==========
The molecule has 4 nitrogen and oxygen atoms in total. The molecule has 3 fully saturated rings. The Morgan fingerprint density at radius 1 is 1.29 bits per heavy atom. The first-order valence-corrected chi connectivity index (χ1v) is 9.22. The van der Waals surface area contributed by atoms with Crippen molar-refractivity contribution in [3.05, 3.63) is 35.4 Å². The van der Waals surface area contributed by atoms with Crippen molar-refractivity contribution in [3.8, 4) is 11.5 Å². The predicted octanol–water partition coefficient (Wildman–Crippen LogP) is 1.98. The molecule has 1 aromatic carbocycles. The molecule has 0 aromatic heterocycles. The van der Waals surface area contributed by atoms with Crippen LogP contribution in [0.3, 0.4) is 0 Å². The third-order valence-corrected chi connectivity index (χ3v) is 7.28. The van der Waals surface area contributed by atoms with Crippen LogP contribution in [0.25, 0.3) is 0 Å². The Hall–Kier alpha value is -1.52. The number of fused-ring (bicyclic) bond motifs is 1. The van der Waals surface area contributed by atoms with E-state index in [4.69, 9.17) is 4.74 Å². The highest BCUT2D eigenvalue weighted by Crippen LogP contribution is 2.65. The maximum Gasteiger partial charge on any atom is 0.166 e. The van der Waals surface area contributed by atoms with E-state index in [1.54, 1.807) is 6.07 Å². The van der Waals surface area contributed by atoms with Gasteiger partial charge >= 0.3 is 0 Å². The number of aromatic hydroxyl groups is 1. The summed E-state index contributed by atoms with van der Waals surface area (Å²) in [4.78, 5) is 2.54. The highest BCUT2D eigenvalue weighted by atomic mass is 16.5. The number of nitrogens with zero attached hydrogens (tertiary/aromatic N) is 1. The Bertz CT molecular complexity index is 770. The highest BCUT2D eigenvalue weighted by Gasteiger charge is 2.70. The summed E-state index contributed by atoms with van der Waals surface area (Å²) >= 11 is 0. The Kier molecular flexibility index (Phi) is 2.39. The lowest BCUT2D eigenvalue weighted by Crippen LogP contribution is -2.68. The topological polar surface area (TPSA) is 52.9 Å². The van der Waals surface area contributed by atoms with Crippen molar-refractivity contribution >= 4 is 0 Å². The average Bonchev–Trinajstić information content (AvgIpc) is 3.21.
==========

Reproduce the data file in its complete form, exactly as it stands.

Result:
The molecule has 4 nitrogen and oxygen atoms in total. The molecule has 3 fully saturated rings. The Morgan fingerprint density at radius 1 is 1.29 bits per heavy atom. The first-order valence-corrected chi connectivity index (χ1v) is 9.22. The van der Waals surface area contributed by atoms with Crippen molar-refractivity contribution in [3.05, 3.63) is 35.4 Å². The van der Waals surface area contributed by atoms with Crippen molar-refractivity contribution in [3.8, 4) is 11.5 Å². The predicted octanol–water partition coefficient (Wildman–Crippen LogP) is 1.98. The molecule has 1 aromatic carbocycles. The molecule has 0 aromatic heterocycles. The van der Waals surface area contributed by atoms with Crippen LogP contribution in [0.3, 0.4) is 0 Å². The third-order valence-corrected chi connectivity index (χ3v) is 7.28. The van der Waals surface area contributed by atoms with Crippen LogP contribution in [0.25, 0.3) is 0 Å². The Hall–Kier alpha value is -1.52. The number of fused-ring (bicyclic) bond motifs is 1. The van der Waals surface area contributed by atoms with E-state index in [4.69, 9.17) is 4.74 Å². The highest BCUT2D eigenvalue weighted by Crippen LogP contribution is 2.65. The maximum Gasteiger partial charge on any atom is 0.166 e. The van der Waals surface area contributed by atoms with E-state index in [1.54, 1.807) is 6.07 Å². The van der Waals surface area contributed by atoms with Gasteiger partial charge >= 0.3 is 0 Å². The number of aromatic hydroxyl groups is 1. The summed E-state index contributed by atoms with van der Waals surface area (Å²) in [4.78, 5) is 2.54. The highest BCUT2D eigenvalue weighted by atomic mass is 16.5. The number of nitrogens with zero attached hydrogens (tertiary/aromatic N) is 1. The Bertz CT molecular complexity index is 770. The highest BCUT2D eigenvalue weighted by Gasteiger charge is 2.70. The summed E-state index contributed by atoms with van der Waals surface area (Å²) >= 11 is 0. The Kier molecular flexibility index (Phi) is 2.39. The lowest BCUT2D eigenvalue weighted by Crippen LogP contribution is -2.68. The topological polar surface area (TPSA) is 52.9 Å². The van der Waals surface area contributed by atoms with Crippen molar-refractivity contribution >= 4 is 0 Å². The average Bonchev–Trinajstić information content (AvgIpc) is 3.21.